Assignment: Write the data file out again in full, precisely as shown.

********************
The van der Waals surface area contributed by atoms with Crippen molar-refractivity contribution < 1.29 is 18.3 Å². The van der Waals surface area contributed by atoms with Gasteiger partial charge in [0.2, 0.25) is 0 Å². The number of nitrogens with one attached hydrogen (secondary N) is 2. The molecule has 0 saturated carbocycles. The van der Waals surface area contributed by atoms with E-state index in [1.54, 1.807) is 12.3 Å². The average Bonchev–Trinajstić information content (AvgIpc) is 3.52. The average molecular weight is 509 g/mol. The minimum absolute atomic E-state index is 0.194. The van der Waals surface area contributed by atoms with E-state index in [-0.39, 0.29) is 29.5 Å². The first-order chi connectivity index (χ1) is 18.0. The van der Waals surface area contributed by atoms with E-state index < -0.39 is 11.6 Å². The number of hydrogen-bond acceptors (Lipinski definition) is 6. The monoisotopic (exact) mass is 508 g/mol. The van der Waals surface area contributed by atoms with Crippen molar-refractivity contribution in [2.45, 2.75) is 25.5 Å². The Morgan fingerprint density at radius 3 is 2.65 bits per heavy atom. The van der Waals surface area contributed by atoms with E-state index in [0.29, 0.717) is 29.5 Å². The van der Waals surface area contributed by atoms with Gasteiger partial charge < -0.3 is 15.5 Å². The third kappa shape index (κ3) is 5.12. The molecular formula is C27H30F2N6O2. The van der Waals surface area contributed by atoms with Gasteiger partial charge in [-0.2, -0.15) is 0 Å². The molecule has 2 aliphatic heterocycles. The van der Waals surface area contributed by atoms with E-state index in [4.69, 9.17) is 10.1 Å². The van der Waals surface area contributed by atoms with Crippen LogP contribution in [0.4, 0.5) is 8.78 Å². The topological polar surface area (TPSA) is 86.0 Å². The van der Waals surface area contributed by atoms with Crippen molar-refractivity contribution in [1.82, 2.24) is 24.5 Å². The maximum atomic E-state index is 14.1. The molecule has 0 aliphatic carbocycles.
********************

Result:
The van der Waals surface area contributed by atoms with Crippen molar-refractivity contribution < 1.29 is 18.3 Å². The van der Waals surface area contributed by atoms with Gasteiger partial charge in [0.2, 0.25) is 0 Å². The number of nitrogens with one attached hydrogen (secondary N) is 2. The molecule has 0 saturated carbocycles. The van der Waals surface area contributed by atoms with E-state index in [1.54, 1.807) is 12.3 Å². The average Bonchev–Trinajstić information content (AvgIpc) is 3.52. The average molecular weight is 509 g/mol. The minimum absolute atomic E-state index is 0.194. The van der Waals surface area contributed by atoms with E-state index in [-0.39, 0.29) is 29.5 Å². The first-order chi connectivity index (χ1) is 18.0. The van der Waals surface area contributed by atoms with E-state index < -0.39 is 11.6 Å². The number of hydrogen-bond acceptors (Lipinski definition) is 6. The monoisotopic (exact) mass is 508 g/mol. The van der Waals surface area contributed by atoms with Crippen molar-refractivity contribution in [2.45, 2.75) is 25.5 Å². The Morgan fingerprint density at radius 3 is 2.65 bits per heavy atom. The van der Waals surface area contributed by atoms with E-state index in [0.29, 0.717) is 29.5 Å². The van der Waals surface area contributed by atoms with Gasteiger partial charge < -0.3 is 15.5 Å². The third kappa shape index (κ3) is 5.12. The molecular formula is C27H30F2N6O2. The van der Waals surface area contributed by atoms with Gasteiger partial charge in [-0.2, -0.15) is 0 Å². The molecule has 2 aliphatic heterocycles. The van der Waals surface area contributed by atoms with E-state index in [4.69, 9.17) is 10.1 Å². The van der Waals surface area contributed by atoms with Crippen LogP contribution in [0.4, 0.5) is 8.78 Å². The topological polar surface area (TPSA) is 86.0 Å². The van der Waals surface area contributed by atoms with Crippen molar-refractivity contribution in [1.82, 2.24) is 24.5 Å². The maximum atomic E-state index is 14.1. The molecule has 0 aliphatic carbocycles.